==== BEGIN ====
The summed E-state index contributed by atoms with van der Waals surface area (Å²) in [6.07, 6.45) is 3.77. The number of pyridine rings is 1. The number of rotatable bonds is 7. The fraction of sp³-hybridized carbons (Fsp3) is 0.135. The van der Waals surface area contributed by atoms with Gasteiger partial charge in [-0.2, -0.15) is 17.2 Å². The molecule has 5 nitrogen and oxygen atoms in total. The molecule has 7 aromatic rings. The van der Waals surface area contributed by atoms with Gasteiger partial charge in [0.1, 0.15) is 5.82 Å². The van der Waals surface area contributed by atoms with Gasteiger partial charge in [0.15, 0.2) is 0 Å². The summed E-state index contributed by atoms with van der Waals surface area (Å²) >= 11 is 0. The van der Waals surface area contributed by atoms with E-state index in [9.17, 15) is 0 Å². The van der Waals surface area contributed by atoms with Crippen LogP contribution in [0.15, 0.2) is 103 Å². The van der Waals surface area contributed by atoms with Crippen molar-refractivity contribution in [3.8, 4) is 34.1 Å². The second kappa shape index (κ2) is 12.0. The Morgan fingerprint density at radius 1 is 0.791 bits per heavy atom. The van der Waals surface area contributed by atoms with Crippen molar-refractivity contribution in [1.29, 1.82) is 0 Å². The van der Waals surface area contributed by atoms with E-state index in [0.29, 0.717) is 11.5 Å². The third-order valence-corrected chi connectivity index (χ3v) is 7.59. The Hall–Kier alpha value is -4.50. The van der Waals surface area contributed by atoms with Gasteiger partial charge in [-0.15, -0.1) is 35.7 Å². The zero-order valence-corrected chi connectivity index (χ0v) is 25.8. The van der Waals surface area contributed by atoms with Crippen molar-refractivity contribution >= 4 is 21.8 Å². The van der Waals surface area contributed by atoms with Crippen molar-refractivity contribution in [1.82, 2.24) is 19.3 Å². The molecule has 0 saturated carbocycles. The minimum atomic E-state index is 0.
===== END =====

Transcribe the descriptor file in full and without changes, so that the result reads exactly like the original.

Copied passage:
The summed E-state index contributed by atoms with van der Waals surface area (Å²) in [6.07, 6.45) is 3.77. The number of pyridine rings is 1. The number of rotatable bonds is 7. The fraction of sp³-hybridized carbons (Fsp3) is 0.135. The van der Waals surface area contributed by atoms with Gasteiger partial charge in [-0.2, -0.15) is 17.2 Å². The molecule has 5 nitrogen and oxygen atoms in total. The molecule has 7 aromatic rings. The van der Waals surface area contributed by atoms with Gasteiger partial charge in [0.1, 0.15) is 5.82 Å². The van der Waals surface area contributed by atoms with Gasteiger partial charge in [0.15, 0.2) is 0 Å². The summed E-state index contributed by atoms with van der Waals surface area (Å²) >= 11 is 0. The van der Waals surface area contributed by atoms with E-state index in [9.17, 15) is 0 Å². The van der Waals surface area contributed by atoms with Crippen LogP contribution in [0.15, 0.2) is 103 Å². The van der Waals surface area contributed by atoms with Crippen molar-refractivity contribution in [3.8, 4) is 34.1 Å². The second kappa shape index (κ2) is 12.0. The Morgan fingerprint density at radius 1 is 0.791 bits per heavy atom. The van der Waals surface area contributed by atoms with Crippen molar-refractivity contribution in [1.29, 1.82) is 0 Å². The van der Waals surface area contributed by atoms with E-state index in [0.29, 0.717) is 11.5 Å². The third-order valence-corrected chi connectivity index (χ3v) is 7.59. The Hall–Kier alpha value is -4.50. The van der Waals surface area contributed by atoms with Gasteiger partial charge in [-0.15, -0.1) is 35.7 Å². The zero-order valence-corrected chi connectivity index (χ0v) is 25.8. The van der Waals surface area contributed by atoms with Crippen molar-refractivity contribution >= 4 is 21.8 Å². The van der Waals surface area contributed by atoms with Crippen molar-refractivity contribution in [1.82, 2.24) is 19.3 Å². The molecule has 0 saturated carbocycles. The minimum atomic E-state index is 0.